For a European web

The European Union is working on the most important update of its regulatory framework for internet platforms in two decades.

The European Commission is committed to revising the E-Commerce Directive, which is the backbone of European internet regulation. The Digital Services Act (source) , currently under preparation, will update the legislation on the legal liability of internet platforms. The new Act also foresees the introduction of new pro-competitive rules, as dominant platforms currently behave unfairly because of their supremacy.

The European Union must ensure that the reform of the e-commerce directive does not follow in the footsteps of restrictive regulations on freedom and competition on the Internet, such as the copyright directive or the Avia law, which fortunately has been largely censored by the Constitutional Council. This reform must make it possible to break the monopolistic situation in which the major platforms find themselves, and at the same time it must enable users to regain control over their data and the use made of it. In order to achieve these objectives, we believe that certain elements must be incorporated into the law, first and foremost the obligation of interoperability.

Most of the elements involved in our use of the Internet are designed and regulated by a few major platforms, the situation is quasi-monopolistic. These platforms control expression and arbitrate access to content, knowledge, goods and services. This quasi-monopoly situation was not the norm in the early days of the Internet, it has emerged over time. Large players stifle competition through technical measures, legal action, or buy up their competitors. Market entry has gradually become more and more difficult for competition. Regulation has become too costly and too difficult for new entrants to implement, while the large groups already established benefit from their experience, networks and significant resources. Users therefore find themselves obliged to go through these large platforms, unable to bring non-existent competition into play.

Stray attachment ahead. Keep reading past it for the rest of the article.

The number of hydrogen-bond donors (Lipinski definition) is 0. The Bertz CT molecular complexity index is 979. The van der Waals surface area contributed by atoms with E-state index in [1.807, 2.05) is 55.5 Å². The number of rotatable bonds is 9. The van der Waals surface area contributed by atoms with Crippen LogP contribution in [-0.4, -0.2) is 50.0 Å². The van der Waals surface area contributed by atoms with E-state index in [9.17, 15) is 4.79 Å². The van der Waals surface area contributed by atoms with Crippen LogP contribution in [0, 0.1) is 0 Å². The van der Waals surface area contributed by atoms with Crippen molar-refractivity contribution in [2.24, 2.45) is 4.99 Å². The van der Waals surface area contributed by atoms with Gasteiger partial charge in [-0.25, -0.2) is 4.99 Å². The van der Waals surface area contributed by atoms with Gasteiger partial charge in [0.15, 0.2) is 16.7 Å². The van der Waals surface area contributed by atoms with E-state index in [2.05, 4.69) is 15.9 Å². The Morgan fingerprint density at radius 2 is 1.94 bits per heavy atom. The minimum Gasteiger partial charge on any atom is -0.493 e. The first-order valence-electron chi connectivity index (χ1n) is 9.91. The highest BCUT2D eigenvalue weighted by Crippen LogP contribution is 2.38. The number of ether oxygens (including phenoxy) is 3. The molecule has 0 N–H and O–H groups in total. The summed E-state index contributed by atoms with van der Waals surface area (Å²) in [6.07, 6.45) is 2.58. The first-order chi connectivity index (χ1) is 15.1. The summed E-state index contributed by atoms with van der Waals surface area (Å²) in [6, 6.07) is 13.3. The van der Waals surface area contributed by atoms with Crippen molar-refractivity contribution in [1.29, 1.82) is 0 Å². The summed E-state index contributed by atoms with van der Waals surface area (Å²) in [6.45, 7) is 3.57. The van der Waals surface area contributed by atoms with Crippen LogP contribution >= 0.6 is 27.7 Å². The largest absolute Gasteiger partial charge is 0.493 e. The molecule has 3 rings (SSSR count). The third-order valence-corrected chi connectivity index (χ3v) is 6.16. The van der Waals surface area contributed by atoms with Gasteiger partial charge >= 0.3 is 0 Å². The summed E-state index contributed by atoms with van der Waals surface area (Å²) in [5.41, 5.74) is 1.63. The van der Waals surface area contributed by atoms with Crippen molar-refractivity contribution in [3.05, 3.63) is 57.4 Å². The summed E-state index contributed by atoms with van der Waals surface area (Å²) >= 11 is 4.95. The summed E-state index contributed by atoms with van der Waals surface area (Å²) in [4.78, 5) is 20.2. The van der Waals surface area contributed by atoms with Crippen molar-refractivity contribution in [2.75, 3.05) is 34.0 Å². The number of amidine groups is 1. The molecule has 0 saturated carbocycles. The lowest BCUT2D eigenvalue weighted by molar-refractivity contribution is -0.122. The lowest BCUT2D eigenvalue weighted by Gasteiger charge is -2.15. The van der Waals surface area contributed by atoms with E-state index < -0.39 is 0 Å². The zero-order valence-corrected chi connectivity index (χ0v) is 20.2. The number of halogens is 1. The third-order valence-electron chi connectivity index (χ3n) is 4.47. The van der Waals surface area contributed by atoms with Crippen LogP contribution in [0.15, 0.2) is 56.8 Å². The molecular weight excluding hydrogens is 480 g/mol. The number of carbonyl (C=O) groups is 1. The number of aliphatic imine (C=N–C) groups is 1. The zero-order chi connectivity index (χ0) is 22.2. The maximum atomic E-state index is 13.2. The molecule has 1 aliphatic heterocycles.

In order to allow competition to emerge and to give users back power over their data and the use made of it, the new reform will have to be inspired by the Internet in its early days. In the beginning, data collection was much less important, users had much more control over their use of the Internet. The situation has gradually deteriorated, the emergence of large groups has reduced transparency and given rise to morally questionable practices.

The large platforms developed on the basis of pre-existing products and structures, often against the will of the owners of these structures. It was a question of interoperability. At that time, users had more choice and control over the services and products they used.

At Blue Europe, we believe, like the EFF, the Mozilla Foundation and other players in the Internet of tomorrow, that certain principles should be enshrined in the new law.

To encourage innovation and put users back in control of their data, interoperability is needed. Platforms must provide opportunities for interoperability with competing platforms. It would allow users to communicate across platform boundaries without creating new accounts. Users would no longer be forced to stay on a platform that does not respect their privacy and that secretly collects their data. It would allow users to make informed choices.

Interoperability must allow maximum flexibility and diversity. Platforms with significant market power should allow competitors to act on behalf of users. Users should be able to delegate elements of their online experience to different competent actors, in a principle of free competition. For example, if a user does not like the moderation practices of a forum, he should be able to delegate moderation to another organisation, which specialises in moderation, for greater efficiency.